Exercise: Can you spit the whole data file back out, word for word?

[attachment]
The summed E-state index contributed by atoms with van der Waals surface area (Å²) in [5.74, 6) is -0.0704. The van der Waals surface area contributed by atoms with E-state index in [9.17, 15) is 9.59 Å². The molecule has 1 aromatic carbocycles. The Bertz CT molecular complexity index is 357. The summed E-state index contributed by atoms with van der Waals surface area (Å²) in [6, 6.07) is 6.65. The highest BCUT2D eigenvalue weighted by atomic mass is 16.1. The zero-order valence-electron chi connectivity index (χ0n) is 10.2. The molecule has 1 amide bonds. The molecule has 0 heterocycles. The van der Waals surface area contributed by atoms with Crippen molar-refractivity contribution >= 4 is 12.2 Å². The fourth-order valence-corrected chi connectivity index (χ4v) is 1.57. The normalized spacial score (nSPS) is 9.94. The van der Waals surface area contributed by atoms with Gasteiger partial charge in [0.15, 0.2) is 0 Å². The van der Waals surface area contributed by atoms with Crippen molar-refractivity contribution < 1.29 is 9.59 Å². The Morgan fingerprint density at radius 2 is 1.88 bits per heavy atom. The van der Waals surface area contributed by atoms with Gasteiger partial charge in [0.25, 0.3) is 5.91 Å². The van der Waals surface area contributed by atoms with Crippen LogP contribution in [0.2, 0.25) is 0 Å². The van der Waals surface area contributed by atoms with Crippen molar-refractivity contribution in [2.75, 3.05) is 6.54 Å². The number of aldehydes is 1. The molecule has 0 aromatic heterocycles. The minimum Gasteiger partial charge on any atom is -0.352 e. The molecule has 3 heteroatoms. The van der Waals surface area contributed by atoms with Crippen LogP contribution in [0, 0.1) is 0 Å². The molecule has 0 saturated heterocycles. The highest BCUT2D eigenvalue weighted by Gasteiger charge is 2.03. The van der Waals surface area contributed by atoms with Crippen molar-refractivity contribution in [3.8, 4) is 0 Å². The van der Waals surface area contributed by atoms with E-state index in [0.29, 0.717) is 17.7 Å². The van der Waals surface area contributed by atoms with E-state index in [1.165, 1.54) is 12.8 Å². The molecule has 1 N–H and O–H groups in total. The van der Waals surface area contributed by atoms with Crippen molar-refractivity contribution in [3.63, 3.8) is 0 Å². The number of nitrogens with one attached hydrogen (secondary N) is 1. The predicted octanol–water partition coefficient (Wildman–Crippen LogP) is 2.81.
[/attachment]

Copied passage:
The summed E-state index contributed by atoms with van der Waals surface area (Å²) in [5.74, 6) is -0.0704. The van der Waals surface area contributed by atoms with E-state index in [9.17, 15) is 9.59 Å². The molecule has 1 aromatic carbocycles. The Bertz CT molecular complexity index is 357. The summed E-state index contributed by atoms with van der Waals surface area (Å²) in [6, 6.07) is 6.65. The highest BCUT2D eigenvalue weighted by atomic mass is 16.1. The zero-order valence-electron chi connectivity index (χ0n) is 10.2. The molecule has 1 amide bonds. The molecule has 0 heterocycles. The van der Waals surface area contributed by atoms with Crippen molar-refractivity contribution >= 4 is 12.2 Å². The fourth-order valence-corrected chi connectivity index (χ4v) is 1.57. The normalized spacial score (nSPS) is 9.94. The van der Waals surface area contributed by atoms with Gasteiger partial charge in [0.15, 0.2) is 0 Å². The van der Waals surface area contributed by atoms with Crippen molar-refractivity contribution < 1.29 is 9.59 Å². The Morgan fingerprint density at radius 2 is 1.88 bits per heavy atom. The van der Waals surface area contributed by atoms with Gasteiger partial charge in [0.25, 0.3) is 5.91 Å². The van der Waals surface area contributed by atoms with Crippen LogP contribution in [0.2, 0.25) is 0 Å². The van der Waals surface area contributed by atoms with Crippen molar-refractivity contribution in [2.75, 3.05) is 6.54 Å². The number of aldehydes is 1. The molecule has 0 aromatic heterocycles. The minimum Gasteiger partial charge on any atom is -0.352 e. The molecule has 3 heteroatoms. The van der Waals surface area contributed by atoms with Crippen LogP contribution in [0, 0.1) is 0 Å². The molecule has 0 saturated heterocycles. The highest BCUT2D eigenvalue weighted by Gasteiger charge is 2.03. The van der Waals surface area contributed by atoms with Crippen molar-refractivity contribution in [3.8, 4) is 0 Å². The van der Waals surface area contributed by atoms with E-state index in [0.29, 0.717) is 17.7 Å². The van der Waals surface area contributed by atoms with E-state index in [1.165, 1.54) is 12.8 Å². The molecule has 1 N–H and O–H groups in total. The van der Waals surface area contributed by atoms with Crippen molar-refractivity contribution in [3.63, 3.8) is 0 Å². The number of nitrogens with one attached hydrogen (secondary N) is 1. The predicted octanol–water partition coefficient (Wildman–Crippen LogP) is 2.81.